Monthly Archives: July 2015

Armenian Genocide, 1915

Armenians being marched to their death by Ottoman soldiers, 1915. Wikipedia photo.

Armenians being marched to their death by Ottoman soldiers, 1915. Wikipedia photo.

A hundred years ago today, the U.S. Ambassador at Constantinople, Henry Morgenthau, sent the following telegram to Washington:

Telegram Received.
From Constantinople
Dated July 31, 1915
Recd. August 3, 10 AM.

Secretary of State,

898, July 31, 5 p.m.

My 841 and 858. Doctor Lepsius, President of German-Orient Mission which maintains six Armenian orphan asylums in Turkey, has information from reliable source that Armenians, mostly women and children, deported from the Erzerum district, have been massacred near Kemakh between Erzinghan and Harput. Similar reports comes from other sources showing that but few of these unfortunate people will ever reach their stated destination. Their lot inexpressibly pitiable. The Doctor proposes to submit matter to International Red Cross for common action to try to induce Germany to demand cessation of these horrors. He earnestly requests access to information Embassy has on file. Will give him if department has no objection.

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USS Indianapolis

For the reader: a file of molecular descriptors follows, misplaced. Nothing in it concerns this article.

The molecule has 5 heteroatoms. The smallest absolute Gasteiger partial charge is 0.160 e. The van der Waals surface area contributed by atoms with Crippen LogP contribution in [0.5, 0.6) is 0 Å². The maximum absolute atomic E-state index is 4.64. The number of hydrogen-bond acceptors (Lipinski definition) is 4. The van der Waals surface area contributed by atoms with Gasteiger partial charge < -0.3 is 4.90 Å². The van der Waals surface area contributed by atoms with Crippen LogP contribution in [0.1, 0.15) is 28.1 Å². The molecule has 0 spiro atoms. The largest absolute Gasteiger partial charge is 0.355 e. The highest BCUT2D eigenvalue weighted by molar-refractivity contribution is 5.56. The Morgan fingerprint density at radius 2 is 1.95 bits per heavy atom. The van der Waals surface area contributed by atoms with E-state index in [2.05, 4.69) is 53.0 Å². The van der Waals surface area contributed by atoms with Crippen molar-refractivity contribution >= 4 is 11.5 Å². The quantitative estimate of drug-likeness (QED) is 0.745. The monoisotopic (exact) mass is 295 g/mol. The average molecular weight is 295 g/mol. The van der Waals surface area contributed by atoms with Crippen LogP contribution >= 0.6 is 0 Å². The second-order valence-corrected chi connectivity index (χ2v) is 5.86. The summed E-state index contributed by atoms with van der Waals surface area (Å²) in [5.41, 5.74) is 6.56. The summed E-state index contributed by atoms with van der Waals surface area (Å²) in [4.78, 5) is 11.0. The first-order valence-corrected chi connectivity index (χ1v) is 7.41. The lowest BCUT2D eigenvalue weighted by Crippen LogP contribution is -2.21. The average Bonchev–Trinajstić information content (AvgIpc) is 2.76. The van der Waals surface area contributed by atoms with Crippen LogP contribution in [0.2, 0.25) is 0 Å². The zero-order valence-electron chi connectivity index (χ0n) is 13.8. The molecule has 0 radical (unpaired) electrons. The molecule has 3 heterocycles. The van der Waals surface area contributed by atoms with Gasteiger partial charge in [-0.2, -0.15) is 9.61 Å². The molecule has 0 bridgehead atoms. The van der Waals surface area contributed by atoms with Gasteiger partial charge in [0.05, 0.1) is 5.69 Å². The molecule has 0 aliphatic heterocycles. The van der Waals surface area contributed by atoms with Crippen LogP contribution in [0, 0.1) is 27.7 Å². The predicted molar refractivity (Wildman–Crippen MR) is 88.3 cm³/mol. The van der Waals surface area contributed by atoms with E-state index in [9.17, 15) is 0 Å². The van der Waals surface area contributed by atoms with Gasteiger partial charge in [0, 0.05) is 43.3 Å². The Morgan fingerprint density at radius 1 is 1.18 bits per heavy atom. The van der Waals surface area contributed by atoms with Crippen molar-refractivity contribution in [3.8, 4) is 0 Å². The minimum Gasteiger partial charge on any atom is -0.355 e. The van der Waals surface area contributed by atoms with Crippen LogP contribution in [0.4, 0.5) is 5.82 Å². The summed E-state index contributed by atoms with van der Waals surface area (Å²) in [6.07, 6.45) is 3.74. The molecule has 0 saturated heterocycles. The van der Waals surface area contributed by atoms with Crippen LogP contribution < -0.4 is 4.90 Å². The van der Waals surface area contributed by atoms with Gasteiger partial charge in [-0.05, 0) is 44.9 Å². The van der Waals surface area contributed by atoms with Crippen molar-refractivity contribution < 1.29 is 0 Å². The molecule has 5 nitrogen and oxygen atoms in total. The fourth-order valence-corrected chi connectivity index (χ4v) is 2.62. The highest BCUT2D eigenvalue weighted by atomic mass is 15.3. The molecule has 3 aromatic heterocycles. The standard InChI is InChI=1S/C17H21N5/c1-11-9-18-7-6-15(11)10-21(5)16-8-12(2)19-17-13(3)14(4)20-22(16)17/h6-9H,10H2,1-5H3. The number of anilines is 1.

Front page story announcing ship's loss, Chicago Tribune, Aug 15 1945.

Front page story announcing ship’s loss, Chicago Tribune, Aug 15 1945.

Today marks the 70th anniversary of the greatest loss of life in American Naval history, the sinking of the U.S.S. Indianapolis on July 30, 1945. On July 16, the Indianapolis left San Francisco with the enriched uranium which would be used in the Hiroshima atomic bomb. She reached Pearl Harbor on July 19 and raced on to Tinian with the cargo, where she arrived on July 26. After delivering this top secret cargo, the ship continued to Guam and then Leyte, where the crew was to receive training.

USS Indianapolis in 1937. Wikipedia photo.

USS Indianapolis in 1937. Wikipedia photo.

Shortly after midnight on July 30, she was struck by two Japanese torpedoes, sinking in minutes. About 300 of the 1196 crewmen went down with the ship. The remainder were set adrift with few lifeboats and many without lifejackets.

Due to radio silence and general miscommunication, the ship was not missed when its scheduled arrival time passed. The 880 men drifted forgotten. Most perished from exposure and dehydration, although the attack is most famous for the sharks the men had to contend with. Undoubtedly, some of the men were killed by sharks, but it is more likely that most of the victims succomed to exposure and dehydation, with the dead being driven off by sharks.

The men were discovered by accident three and a half days later when Lt. Wilbur “Chuck” Gwinn and Lt. Warren Colwell spotted the men adrift during a routine patrol fight.

Only 317 men ultimately survived. Over 800 men lost their lives.

Ironically, the disaster was not reported by the newspapers until August 15.  The greatest naval disaster in American history was decidedly a less important news story that day, since the papers also reported Japan’s surrender and the end of the war.

Of interest to radio amateurs is the recreation of the ship’s radio installation (whose call letters were NABD) at the USS Indianapolis Memorial.


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1935 Rowboat Portable Receiver